This little one was particularly brave and just too sweet!

The adults were also very active and playful for much of the morning, which was fun to watch.

Although this one was clearly tired out by babysitting duties!

Not surprising I guess, when this is what you have to cope with:

But nonetheless, she is a great auntie and kept a close eye on them most of the time:

Excitingly there are three (yes three!) lactating females in this pack, and the behavior of the beta female at least strongly suggests she also has a liter in the den which will hopefully emerge soon.  Not sure what the story is with the other one, but I’ll let you know if she starts showing signs of denning too.



Nyarushanga Pack Puppies

Hi folks,

As you know, we are well underway with the denning season, and I wanted to share these photos of the Nyarushanga pups with you.  There are two pregnant females in this pack – both will be first time mums – although only the alpha female has so far given birth.  She had only 3 pups,  but they are super cute…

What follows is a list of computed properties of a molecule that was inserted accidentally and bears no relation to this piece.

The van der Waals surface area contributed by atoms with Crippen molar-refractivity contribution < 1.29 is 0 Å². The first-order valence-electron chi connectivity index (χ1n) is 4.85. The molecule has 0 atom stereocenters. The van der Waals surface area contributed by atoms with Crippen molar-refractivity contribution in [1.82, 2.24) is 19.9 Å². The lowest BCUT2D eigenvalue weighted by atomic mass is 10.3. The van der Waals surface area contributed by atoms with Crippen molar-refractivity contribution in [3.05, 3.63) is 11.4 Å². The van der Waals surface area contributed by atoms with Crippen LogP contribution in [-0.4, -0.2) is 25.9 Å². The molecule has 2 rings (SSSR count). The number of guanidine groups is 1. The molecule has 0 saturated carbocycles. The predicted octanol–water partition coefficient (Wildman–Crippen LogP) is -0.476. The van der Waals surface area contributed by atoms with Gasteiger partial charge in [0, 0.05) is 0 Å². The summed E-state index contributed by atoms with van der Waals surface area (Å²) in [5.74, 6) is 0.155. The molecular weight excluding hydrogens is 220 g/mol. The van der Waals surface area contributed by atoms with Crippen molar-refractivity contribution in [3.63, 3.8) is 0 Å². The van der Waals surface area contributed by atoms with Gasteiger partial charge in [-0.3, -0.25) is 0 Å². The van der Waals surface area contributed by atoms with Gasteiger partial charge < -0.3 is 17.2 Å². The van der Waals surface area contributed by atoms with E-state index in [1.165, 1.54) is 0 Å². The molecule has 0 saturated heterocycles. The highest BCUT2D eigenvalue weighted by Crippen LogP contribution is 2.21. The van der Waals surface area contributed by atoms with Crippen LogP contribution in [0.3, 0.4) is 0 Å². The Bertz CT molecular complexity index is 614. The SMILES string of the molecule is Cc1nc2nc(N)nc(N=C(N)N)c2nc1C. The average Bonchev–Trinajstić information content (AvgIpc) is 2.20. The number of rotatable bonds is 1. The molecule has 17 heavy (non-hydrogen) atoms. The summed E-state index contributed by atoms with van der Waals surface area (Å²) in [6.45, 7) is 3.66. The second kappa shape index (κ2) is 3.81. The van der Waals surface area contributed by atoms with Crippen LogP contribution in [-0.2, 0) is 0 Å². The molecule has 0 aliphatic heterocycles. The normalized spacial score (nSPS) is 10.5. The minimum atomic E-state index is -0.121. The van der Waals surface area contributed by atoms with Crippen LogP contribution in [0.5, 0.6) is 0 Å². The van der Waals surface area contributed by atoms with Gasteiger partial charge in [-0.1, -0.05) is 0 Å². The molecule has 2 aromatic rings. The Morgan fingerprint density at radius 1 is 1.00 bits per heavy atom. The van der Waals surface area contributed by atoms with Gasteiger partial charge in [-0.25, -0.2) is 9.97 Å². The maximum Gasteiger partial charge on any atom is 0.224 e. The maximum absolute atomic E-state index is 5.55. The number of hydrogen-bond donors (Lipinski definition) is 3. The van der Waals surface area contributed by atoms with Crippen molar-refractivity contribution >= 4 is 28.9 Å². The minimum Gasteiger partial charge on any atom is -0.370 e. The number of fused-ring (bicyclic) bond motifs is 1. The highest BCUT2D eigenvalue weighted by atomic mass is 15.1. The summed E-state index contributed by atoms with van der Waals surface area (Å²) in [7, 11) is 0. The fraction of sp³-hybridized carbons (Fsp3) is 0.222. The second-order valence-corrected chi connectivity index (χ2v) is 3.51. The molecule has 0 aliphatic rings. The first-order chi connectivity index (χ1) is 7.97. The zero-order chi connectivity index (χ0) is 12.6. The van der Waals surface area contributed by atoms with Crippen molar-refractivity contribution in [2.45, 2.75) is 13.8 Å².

The beta female should have her pups any day now, and they’ll be out – if the alpha allows them to survive – in about 3 weeks.

I’ll keep you posted,


The bold and the brave – African wild dog pups

I posted a few photos a while ago of the Mambira Pack pups.  The little guys are now about 6-7 weeks old and are getting quite brave….

The collared alpha female is looking fit and healthy and so far seems to be doing a great job of keeping her seven pups in line.

The dogs have recently moved dens, back to where they denned last year.  We’ve confirmed all four adults and at least 4 of the pups are still present and next time we check the camera traps we’ll hopefully find all 7 pups alive and well.

Back soon,


Python visits African wild dog den

Hi folks,